The Pakistani Supreme Court, presided over by Chief Justice Qazi Faez Isa and the whole court bench, is presently hearing arguments over the contentious Supreme Court (Practice and Procedure) Act 2023.
The live airing of the hearings on national television is seen as a crucial step in deciding the Act’s future. Judges Munib Akhtar, Yahya Afridi, Aminuddin Khan, Jamal Khan Mandokhel, Muhammad Ali Mazhar, Ayesha A. Malik, Justice Athar Minallah, Justice Syed Hasan Azhar Rizvi, Justice Shahid Waheed, and Justice Musarrat Hilali are all members of the full court bench.
The Supreme Court is now facing a backlog of cases, which Chief Justice Isa voiced worry over in addition to highlighting the importance of the case’s resolution. He underlined that although the Act redistributes the Chief Justice’s authority among other judges, it does not necessarily reduce such powers, raising concerns about the balance of power within the judiciary.
It is believed that choosing the future of the Act will depend on whether or not the hearings are broadcast live on national television. Members of the entire court bench include judges Munib Akhtar, Yahya Afridi, Aminuddin Khan, Jamal Khan Mandokhel, Muhammad Ali Mazhar, Ayesha A. Malik, Justice Athar Minallah, Syed Hasan Azhar Rizvi, Shahid Waheed, and Musarrat Hilali.
Chief Justice Isa expressed concern about the Supreme Court’s current case backlog in addition to underlining the significance of the case’s conclusion. He emphasized that although the Chief Justice’s authority is redistributed among other judges under the Act, this does not always mean that those powers are reduced, raising questions about the judiciary’s power structure.
The Supreme Court blocked the implementation of the Act on April 13. On his first day in office, Chief Justice Isa, however, subtly disregarded this injunction by directing that the proceedings be broadcast live. Officially, the law’s implementation was still on hold.
The parties involved in the case were instructed to submit written responses before the subsequent hearing. The Act was developed to safeguard the rule of law, judicial independence, and access to justice, claims the Pakistan Muslim League-Q (PML-Q). They maintained that Parliament had the authority to regulate the Supreme Court’s procedures and practices.
On the other hand, the government argued that if the Act was upheld, decisions made by benches before the law’s passage would be retained as closed transactions. They maintained that the Act did not discriminate between the criminal and civil aspects of the Supreme Court’s power and that anybody who felt disadvantaged by judgements rendered under Article 184(3) might seek a review.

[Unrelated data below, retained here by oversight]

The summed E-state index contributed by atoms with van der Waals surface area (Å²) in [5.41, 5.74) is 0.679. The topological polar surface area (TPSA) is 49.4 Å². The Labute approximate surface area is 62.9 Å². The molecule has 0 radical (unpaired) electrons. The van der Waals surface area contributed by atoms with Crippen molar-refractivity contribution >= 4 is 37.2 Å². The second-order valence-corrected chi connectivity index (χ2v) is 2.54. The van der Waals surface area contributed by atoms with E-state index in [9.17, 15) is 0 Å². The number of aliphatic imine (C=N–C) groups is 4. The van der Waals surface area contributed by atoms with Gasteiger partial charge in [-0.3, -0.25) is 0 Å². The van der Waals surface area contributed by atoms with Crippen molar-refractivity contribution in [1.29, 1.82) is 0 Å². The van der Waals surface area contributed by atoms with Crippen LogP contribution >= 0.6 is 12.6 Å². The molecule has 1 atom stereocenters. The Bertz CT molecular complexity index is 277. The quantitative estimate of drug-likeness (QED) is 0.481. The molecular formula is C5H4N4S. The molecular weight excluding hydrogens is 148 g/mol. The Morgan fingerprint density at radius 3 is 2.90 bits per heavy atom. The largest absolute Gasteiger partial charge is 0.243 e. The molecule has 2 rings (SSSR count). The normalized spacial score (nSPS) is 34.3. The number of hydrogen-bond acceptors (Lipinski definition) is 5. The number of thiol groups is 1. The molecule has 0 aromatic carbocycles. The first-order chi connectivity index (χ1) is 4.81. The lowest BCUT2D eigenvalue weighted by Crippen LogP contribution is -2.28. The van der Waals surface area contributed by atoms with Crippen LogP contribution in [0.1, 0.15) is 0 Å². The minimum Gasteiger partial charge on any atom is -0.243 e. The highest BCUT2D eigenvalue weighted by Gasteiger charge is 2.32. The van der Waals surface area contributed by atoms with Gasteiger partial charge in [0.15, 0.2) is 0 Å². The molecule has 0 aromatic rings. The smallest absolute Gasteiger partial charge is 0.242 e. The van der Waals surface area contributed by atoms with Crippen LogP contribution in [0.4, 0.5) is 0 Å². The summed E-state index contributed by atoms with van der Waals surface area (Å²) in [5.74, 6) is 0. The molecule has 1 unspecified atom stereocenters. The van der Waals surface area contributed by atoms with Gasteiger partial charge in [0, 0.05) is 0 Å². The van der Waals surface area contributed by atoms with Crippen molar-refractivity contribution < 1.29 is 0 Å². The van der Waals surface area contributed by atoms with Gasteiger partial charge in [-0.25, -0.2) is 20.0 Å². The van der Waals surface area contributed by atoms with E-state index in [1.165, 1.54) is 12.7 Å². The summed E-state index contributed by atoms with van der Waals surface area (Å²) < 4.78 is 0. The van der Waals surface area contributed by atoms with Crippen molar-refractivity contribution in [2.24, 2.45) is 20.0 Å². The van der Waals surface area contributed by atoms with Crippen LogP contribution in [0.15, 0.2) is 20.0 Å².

The government also emphasized that Parliament’s control over practice and procedure did not compromise the judiciary’s internal independence, which encompasses the judges’ institutional and personal independence from the executive.
During the hearings, Chief Justice Isa highlighted the prospect that the Act would have an impact on future Chief Justices and senior judges. He questioned if the Chief Justice or the whole public was served by the statute.
Justice Akhtar brought up the subject of legislative competence, emphasizing that the main point was whether Parliament had the authority to adopt such legislation. He emphasized that if Parliament’s authority were accepted, the situation would proceed in one manner, but it would be resolved if it were denied.
The legal representatives for the various parties argued that the Act may restrict access to justice, compromise the independence of the Supreme Court, and go beyond Parliament’s constitutional authority. The hearings continued to look at the Act’s provisions and any potential impacts they could have on the Supreme Court’s power structure and the judiciary as a whole.
The legal system of Pakistan is being significantly impacted by the proceedings, and the outcome will probably have an effect on how the judiciary, Parliament, and executive branch interact as well as how the Constitution is read. The whole nation closely monitors the Supreme Court’s proceedings on this crucial issue.